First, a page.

Kidney disease has risen from 13th to 10th place in the World Health Organization’s list of the world’s leading causes of death. Deaths from kidney disease have increased from 813 000 in 2000 to 1.3 million in 2019, according to the WHO. Heart disease is the biggest killer in the world at around 9 million deaths per year.
But what exactly is chronic kidney disease and how does it develop?
Kidney disease is when the two bean-shaped organs do not function properly, leaving your blood unfiltered.
This causes fluid and harmful waste products to build up in the body.
For some, the condition is hereditary, according to KwaZulu-Natal vascular surgeon Dr Vinesh Padayachy.
For others, smoking, diabetes, high blood pressure, obesity and age can raise the risk of developing kidney disease.
Since its inception in 2006, World Kidney Day has sought to shine a light on a silent killer that often goes by unnoticed by the media and governments.
Saudi Arabia and Belgium are said to have the highest rate of chronic kidney disease among developed countries, with 24% of the population suffering from the condition.
But Padayachy, who practises at the Ethekwini Lenmed Hospital and Heart Centre, says kidney disease is becoming prevalent in South Africa.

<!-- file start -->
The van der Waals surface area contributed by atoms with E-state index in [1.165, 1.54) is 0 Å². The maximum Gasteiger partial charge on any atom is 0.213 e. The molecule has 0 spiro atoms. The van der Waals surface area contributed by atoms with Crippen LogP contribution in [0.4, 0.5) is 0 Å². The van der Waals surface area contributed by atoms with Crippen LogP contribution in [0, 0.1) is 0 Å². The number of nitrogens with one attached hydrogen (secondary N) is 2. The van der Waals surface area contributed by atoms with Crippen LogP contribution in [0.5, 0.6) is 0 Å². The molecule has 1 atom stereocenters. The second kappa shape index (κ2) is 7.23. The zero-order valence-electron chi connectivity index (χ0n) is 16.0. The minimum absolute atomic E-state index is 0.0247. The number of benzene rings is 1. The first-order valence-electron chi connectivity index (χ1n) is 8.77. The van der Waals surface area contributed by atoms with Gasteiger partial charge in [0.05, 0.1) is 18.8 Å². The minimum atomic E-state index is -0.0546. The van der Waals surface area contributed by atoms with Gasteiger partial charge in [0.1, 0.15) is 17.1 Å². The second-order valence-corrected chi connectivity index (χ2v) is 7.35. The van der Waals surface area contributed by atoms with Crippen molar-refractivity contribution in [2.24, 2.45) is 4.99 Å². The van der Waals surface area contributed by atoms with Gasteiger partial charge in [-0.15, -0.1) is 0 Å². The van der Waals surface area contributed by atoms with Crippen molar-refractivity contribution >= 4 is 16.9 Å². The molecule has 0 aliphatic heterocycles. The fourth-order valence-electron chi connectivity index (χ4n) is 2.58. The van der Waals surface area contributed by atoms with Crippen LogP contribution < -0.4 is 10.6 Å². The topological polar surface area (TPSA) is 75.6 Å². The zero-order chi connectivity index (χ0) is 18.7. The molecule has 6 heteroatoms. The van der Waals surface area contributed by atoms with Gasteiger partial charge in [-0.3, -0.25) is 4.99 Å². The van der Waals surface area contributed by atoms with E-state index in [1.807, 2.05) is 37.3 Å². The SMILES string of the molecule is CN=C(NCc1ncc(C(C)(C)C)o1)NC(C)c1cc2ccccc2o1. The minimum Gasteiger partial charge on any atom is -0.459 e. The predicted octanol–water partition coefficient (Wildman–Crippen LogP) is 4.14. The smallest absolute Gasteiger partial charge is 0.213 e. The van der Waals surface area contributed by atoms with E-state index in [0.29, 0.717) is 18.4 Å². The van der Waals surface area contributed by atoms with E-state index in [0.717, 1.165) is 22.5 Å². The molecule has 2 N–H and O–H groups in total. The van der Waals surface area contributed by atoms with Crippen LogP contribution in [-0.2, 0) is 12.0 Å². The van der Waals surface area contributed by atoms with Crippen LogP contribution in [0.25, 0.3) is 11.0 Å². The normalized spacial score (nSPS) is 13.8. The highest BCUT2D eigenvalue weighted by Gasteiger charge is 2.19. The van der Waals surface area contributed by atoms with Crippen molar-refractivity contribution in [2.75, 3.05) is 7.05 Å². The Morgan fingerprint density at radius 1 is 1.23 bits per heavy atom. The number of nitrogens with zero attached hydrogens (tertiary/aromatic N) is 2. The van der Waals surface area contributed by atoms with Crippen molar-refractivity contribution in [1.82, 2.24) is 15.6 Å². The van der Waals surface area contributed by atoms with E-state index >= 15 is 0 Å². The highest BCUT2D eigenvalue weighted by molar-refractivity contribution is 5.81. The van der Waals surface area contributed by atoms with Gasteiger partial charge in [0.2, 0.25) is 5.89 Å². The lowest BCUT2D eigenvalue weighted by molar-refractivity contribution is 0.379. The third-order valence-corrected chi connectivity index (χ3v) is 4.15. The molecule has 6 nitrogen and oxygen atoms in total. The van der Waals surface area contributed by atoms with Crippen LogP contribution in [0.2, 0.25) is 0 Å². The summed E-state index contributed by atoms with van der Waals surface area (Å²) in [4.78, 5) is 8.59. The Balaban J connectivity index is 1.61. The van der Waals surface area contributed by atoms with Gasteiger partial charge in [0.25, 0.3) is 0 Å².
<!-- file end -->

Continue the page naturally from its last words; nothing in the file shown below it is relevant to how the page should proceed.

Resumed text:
Unhealthy lifestyles and the low number of kidney donors are contributing to deaths from kidney disease, he added.
Some of the symptoms of the condition include fatigue and weakness as well as high blood pressure.
Padayachy provided some practical advice for prevent and manage kidney disease:
• Control your blood pressure: High blood pressure can damage the kidneys, so it is important to keep your blood pressure under control. Your doctor may prescribe medication to help lower your blood pressure.
• Control your blood sugar: If you have diabetes, it is important to keep your blood sugar levels under control to reduce the risk of kidney damage.
• Eat a healthy diet: Eating a diet that is low in salt and saturated fat, and rich in fruits, vegetables and whole grains, can help keep your kidneys healthy.
• Exercise regularly: Regular exercise can help improve your overall health and reduce the risk of developing chronic kidney disease.
• Stop smoking: Smoking can damage the blood vessels in the kidneys. Quitting smoking can reduce your risk of developing kidney disease.
• Limit alcohol consumption: Drinking too much alcohol can damage the kidneys; if you do drink, do it in moderation.